The programme, which is a joint venture between St Paul’s Collegiate and the private sector, including BNZ, will develop and roll out a national secondary school level agribusiness programme as well as serving as a venue for profiling agribusiness as an exciting career choice.

Healy says that while 60 per cent of all the money New Zealand earns through exports comes from agriculture there is currently no structured programme at secondary school level to encourage students to take up careers in agricultural science and business, resulting in a lack of students undertaking training in one of New Zealand’s most significant industries. . .

 

Methane consuming microbes combat climate change:

A Lincoln University scientist is thinking small to help solve a big problem—climate change.

Dr Sally Price, a senior researcher at the Faculty of Agriculture and Life Sciences, is looking to raise funds so she can develop a set of guidelines for farmers to encourage the growth of naturally occurring methane-consuming soil microbes, called methanotrophs.

Methane is expelled by cows and other ruminant livestock through flatulence, and is a potent greenhouse gas which contributes to climate change.

She has been undertaking periodic research over the last 15 years into the role the microbes play, and has found the root systems of trees and shrubs help to break up the soil and allow the methane to travel down to the microbes. . .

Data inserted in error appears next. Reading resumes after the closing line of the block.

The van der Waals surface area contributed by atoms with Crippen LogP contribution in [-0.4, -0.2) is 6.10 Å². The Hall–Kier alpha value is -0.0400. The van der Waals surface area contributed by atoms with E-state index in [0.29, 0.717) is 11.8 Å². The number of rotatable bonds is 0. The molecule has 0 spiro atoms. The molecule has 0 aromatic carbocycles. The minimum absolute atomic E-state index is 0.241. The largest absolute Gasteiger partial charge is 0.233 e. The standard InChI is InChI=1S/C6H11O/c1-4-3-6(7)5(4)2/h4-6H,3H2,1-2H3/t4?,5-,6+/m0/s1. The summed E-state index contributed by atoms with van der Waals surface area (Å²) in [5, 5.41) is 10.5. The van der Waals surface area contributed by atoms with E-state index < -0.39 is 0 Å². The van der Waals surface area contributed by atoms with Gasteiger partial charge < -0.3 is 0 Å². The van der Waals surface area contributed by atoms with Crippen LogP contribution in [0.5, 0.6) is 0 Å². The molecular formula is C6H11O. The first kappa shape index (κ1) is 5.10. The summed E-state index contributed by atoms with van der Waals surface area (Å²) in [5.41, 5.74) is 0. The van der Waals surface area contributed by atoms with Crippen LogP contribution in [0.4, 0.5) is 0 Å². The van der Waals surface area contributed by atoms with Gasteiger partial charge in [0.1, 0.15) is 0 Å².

Lincoln finds new partner in China:

 Exploring innovative technologies for improving processing, manufacturing and quality assurance in dairy across the whole value chain is the overarching goal of a Memorandum of Understanding (MoU) signed this week between Lincoln University and Yili Industrial Group.

The MoU is the first step in a business relationship considered to be of notable value to both parties, its significance reflected in the document having been witnessed by China’s President Xi Jinping at the Agri-Tech Industry Showcase in Auckland today.

Yili is one of China’s largest processers and manufacturers of dairy products. The company has previously entered into a similar relationship with Wageninigen University in the Netherlands, which has since advanced to include the establishment of a research and development centre on the Dutch University’s campus. . .

NZ Racing Board Appoints John Allen as New CEO:

The NZ Racing Board has appointed experienced Chief Executive Officer John Allen as its new CEO.

Allen is currently CEO at the Ministry of Foreign Affairs and Trade and prior to that held the top job at New Zealand Post. He is also an experienced company director.

NZ Racing Board Chair Glenda Hughes says this is an outstanding appointment for the organisation and indeed the wider racing and sports industries. . .

 

Westland Milk Products Annual Meeting – Director elections and appointments

Westland Milk Products shareholders re-elected two long standing directors (including chair Matt O’Regan), voted in a new director for a casual vacancy and ratified the appointments of two independent directors at their company’s annual meeting today.

Existing directors O’Regan and Frank Dooley were re-elected for a four year term. Hugh Little was elected for one year to fill the casual vacancy left by the resignation of director Mike Havill. . .

Ballance farmers elect von Dadelszen for Ward B:

Ballance Agri-Nutrients farmer shareholders have elected Sarah von Dadelszen as their new Ward B director.

Mrs von Dadelszen brings a wealth of agricultural knowledge to the role with a mix of practical farming experience and specialist education and training.

David Peacocke, Ballance Chairman said he was pleased to have von Dadelszen join the board of directors.

“We had a record number of candidates for the Ward B election and the solid voter turnout shows that the co-op is in good heart, with farmers taking an active role in who represents them on the board.” . .